WASHINGTON, Sept. 19 (UPI) -- A case before the U.S. Supreme Court involving dogfighting videos has divided animal-rights groups and free-speech advocates, authorities said.
The nation's highest court on Oct. 6 is to hear the case of Robert Stevens, 69, who was convicted of depicting animal cruelty in compilations of old dogfighting videos he sold, The New York Times reported Saturday.
"For centuries, the American pit bull terrier has reigned supreme as the gladiator of the pit," Stevens said in one videotape, which includes film footage from Japan, where dogfights are legal.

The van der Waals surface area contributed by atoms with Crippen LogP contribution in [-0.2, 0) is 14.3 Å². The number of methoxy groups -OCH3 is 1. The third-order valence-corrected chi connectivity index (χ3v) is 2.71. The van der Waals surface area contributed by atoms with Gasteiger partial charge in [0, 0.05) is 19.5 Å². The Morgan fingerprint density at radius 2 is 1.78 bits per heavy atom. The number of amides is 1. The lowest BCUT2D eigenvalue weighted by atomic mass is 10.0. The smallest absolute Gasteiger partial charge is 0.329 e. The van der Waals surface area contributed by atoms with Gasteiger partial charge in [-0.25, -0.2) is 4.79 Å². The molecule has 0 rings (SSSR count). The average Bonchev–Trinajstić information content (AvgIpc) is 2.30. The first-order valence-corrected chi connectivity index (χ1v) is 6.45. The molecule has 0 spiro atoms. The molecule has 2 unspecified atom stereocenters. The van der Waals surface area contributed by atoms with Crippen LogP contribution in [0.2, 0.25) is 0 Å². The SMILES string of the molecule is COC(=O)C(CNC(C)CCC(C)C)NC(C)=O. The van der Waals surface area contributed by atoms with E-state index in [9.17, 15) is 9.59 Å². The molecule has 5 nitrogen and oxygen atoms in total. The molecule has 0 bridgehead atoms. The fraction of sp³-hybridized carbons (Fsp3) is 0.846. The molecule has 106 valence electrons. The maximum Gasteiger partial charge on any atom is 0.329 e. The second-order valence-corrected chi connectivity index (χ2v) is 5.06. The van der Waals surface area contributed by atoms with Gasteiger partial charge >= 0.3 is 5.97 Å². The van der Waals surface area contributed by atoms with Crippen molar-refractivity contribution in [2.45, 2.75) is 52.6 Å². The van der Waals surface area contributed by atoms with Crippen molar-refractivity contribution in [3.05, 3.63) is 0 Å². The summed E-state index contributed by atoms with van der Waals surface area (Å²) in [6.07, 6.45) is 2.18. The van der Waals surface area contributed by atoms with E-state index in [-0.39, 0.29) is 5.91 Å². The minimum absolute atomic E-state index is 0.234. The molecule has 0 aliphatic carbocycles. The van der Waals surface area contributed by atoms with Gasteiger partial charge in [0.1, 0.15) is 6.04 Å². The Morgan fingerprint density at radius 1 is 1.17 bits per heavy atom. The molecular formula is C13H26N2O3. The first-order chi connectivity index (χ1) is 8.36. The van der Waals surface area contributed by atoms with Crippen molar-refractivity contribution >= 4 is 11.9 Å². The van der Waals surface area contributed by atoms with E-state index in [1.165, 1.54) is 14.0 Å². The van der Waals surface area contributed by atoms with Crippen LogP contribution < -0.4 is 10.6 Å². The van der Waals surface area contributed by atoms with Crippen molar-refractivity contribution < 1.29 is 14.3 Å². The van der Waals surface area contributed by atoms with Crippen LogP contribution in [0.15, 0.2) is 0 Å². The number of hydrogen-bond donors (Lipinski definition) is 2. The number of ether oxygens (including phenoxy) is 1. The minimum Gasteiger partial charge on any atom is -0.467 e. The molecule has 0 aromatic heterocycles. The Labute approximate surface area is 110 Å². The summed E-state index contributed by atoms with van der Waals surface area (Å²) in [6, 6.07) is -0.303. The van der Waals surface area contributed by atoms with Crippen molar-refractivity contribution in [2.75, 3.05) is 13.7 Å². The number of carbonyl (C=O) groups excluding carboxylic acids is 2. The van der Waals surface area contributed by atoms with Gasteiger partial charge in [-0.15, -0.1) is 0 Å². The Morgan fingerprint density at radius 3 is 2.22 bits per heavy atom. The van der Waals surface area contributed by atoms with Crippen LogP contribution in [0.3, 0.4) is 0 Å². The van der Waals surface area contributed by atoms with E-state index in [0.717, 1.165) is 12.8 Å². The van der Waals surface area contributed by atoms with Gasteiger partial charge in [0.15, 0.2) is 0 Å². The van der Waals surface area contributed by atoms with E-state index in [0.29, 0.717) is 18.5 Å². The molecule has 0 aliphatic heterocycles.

Stevens' conviction was overturned last year when an appeals court struck down the 1999 federal "depiction of animal cruelty" law as a violation of the First Amendment.
Now animal-rights groups want the court to declare depiction of animal cruelty a category so vile its warrants no First Amendment protection, the Times reported. The only other time the court has done that was in 1982 on the subject of child pornography, the newspaper said.
Media groups, including the Times, filed a brief supporting Stevens. The 1999 law "imperils the media's ability to report on issues related to animals," the brief said.